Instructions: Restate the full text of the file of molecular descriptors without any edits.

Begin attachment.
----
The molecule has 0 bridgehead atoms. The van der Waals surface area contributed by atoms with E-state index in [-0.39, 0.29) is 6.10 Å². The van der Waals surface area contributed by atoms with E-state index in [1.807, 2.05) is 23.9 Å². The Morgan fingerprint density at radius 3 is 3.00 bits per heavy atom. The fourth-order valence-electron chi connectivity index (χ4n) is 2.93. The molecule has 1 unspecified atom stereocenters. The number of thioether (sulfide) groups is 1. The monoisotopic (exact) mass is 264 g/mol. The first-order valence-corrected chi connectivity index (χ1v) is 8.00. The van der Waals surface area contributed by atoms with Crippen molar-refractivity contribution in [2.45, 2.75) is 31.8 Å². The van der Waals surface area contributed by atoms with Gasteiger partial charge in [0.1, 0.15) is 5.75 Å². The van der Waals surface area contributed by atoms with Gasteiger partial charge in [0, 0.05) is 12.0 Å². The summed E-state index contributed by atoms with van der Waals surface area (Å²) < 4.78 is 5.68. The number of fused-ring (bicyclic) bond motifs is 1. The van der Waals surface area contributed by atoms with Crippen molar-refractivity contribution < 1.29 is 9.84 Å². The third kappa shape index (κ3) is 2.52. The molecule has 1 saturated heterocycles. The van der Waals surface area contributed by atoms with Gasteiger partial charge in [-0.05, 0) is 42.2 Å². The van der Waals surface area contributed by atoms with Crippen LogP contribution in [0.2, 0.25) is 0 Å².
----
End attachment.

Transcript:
The molecule has 0 bridgehead atoms. The van der Waals surface area contributed by atoms with E-state index in [-0.39, 0.29) is 6.10 Å². The van der Waals surface area contributed by atoms with E-state index in [1.807, 2.05) is 23.9 Å². The Morgan fingerprint density at radius 3 is 3.00 bits per heavy atom. The fourth-order valence-electron chi connectivity index (χ4n) is 2.93. The molecule has 1 unspecified atom stereocenters. The number of thioether (sulfide) groups is 1. The monoisotopic (exact) mass is 264 g/mol. The first-order valence-corrected chi connectivity index (χ1v) is 8.00. The van der Waals surface area contributed by atoms with Crippen molar-refractivity contribution in [2.45, 2.75) is 31.8 Å². The van der Waals surface area contributed by atoms with Gasteiger partial charge in [0.1, 0.15) is 5.75 Å². The van der Waals surface area contributed by atoms with Gasteiger partial charge in [0, 0.05) is 12.0 Å². The summed E-state index contributed by atoms with van der Waals surface area (Å²) < 4.78 is 5.68. The number of fused-ring (bicyclic) bond motifs is 1. The van der Waals surface area contributed by atoms with Crippen molar-refractivity contribution < 1.29 is 9.84 Å². The third kappa shape index (κ3) is 2.52. The molecule has 1 saturated heterocycles. The van der Waals surface area contributed by atoms with Gasteiger partial charge in [-0.05, 0) is 42.2 Å². The van der Waals surface area contributed by atoms with Crippen LogP contribution in [0.2, 0.25) is 0 Å².